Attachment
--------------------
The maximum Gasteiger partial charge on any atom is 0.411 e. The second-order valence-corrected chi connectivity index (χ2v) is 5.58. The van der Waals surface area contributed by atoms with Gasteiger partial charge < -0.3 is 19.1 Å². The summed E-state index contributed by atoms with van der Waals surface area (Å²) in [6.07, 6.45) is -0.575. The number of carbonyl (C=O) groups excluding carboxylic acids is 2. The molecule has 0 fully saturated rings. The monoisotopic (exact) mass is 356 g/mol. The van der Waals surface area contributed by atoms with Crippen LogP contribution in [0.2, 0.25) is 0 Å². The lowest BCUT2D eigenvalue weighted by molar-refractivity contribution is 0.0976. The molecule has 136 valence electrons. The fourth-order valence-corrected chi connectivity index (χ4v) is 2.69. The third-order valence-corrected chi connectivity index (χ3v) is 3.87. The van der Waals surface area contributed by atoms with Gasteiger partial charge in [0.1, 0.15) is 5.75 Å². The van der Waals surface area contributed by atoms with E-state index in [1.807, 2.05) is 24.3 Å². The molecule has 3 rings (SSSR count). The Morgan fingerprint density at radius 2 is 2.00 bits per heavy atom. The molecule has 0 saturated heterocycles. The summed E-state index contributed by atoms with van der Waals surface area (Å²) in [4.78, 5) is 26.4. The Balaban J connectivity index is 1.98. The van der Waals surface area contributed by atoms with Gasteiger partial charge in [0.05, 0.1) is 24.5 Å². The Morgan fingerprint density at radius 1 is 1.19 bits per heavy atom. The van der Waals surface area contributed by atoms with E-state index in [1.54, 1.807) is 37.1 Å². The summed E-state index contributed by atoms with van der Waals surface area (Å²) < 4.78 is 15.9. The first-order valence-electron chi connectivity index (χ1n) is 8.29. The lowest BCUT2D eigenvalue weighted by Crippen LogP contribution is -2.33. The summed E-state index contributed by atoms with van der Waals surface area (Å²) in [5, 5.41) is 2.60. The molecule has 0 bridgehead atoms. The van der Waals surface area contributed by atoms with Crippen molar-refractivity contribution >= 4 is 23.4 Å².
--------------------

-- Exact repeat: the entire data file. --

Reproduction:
The maximum Gasteiger partial charge on any atom is 0.411 e. The second-order valence-corrected chi connectivity index (χ2v) is 5.58. The van der Waals surface area contributed by atoms with Gasteiger partial charge < -0.3 is 19.1 Å². The summed E-state index contributed by atoms with van der Waals surface area (Å²) in [6.07, 6.45) is -0.575. The number of carbonyl (C=O) groups excluding carboxylic acids is 2. The molecule has 0 fully saturated rings. The monoisotopic (exact) mass is 356 g/mol. The van der Waals surface area contributed by atoms with Crippen LogP contribution in [0.2, 0.25) is 0 Å². The lowest BCUT2D eigenvalue weighted by molar-refractivity contribution is 0.0976. The molecule has 136 valence electrons. The fourth-order valence-corrected chi connectivity index (χ4v) is 2.69. The third-order valence-corrected chi connectivity index (χ3v) is 3.87. The van der Waals surface area contributed by atoms with Gasteiger partial charge in [0.1, 0.15) is 5.75 Å². The van der Waals surface area contributed by atoms with E-state index in [1.807, 2.05) is 24.3 Å². The molecule has 3 rings (SSSR count). The Morgan fingerprint density at radius 2 is 2.00 bits per heavy atom. The molecule has 0 saturated heterocycles. The summed E-state index contributed by atoms with van der Waals surface area (Å²) in [4.78, 5) is 26.4. The Balaban J connectivity index is 1.98. The van der Waals surface area contributed by atoms with Gasteiger partial charge in [0.05, 0.1) is 24.5 Å². The Morgan fingerprint density at radius 1 is 1.19 bits per heavy atom. The van der Waals surface area contributed by atoms with E-state index in [1.54, 1.807) is 37.1 Å². The summed E-state index contributed by atoms with van der Waals surface area (Å²) < 4.78 is 15.9. The first-order valence-electron chi connectivity index (χ1n) is 8.29. The lowest BCUT2D eigenvalue weighted by Crippen LogP contribution is -2.33. The summed E-state index contributed by atoms with van der Waals surface area (Å²) in [5, 5.41) is 2.60. The molecule has 0 bridgehead atoms. The van der Waals surface area contributed by atoms with Crippen molar-refractivity contribution >= 4 is 23.4 Å².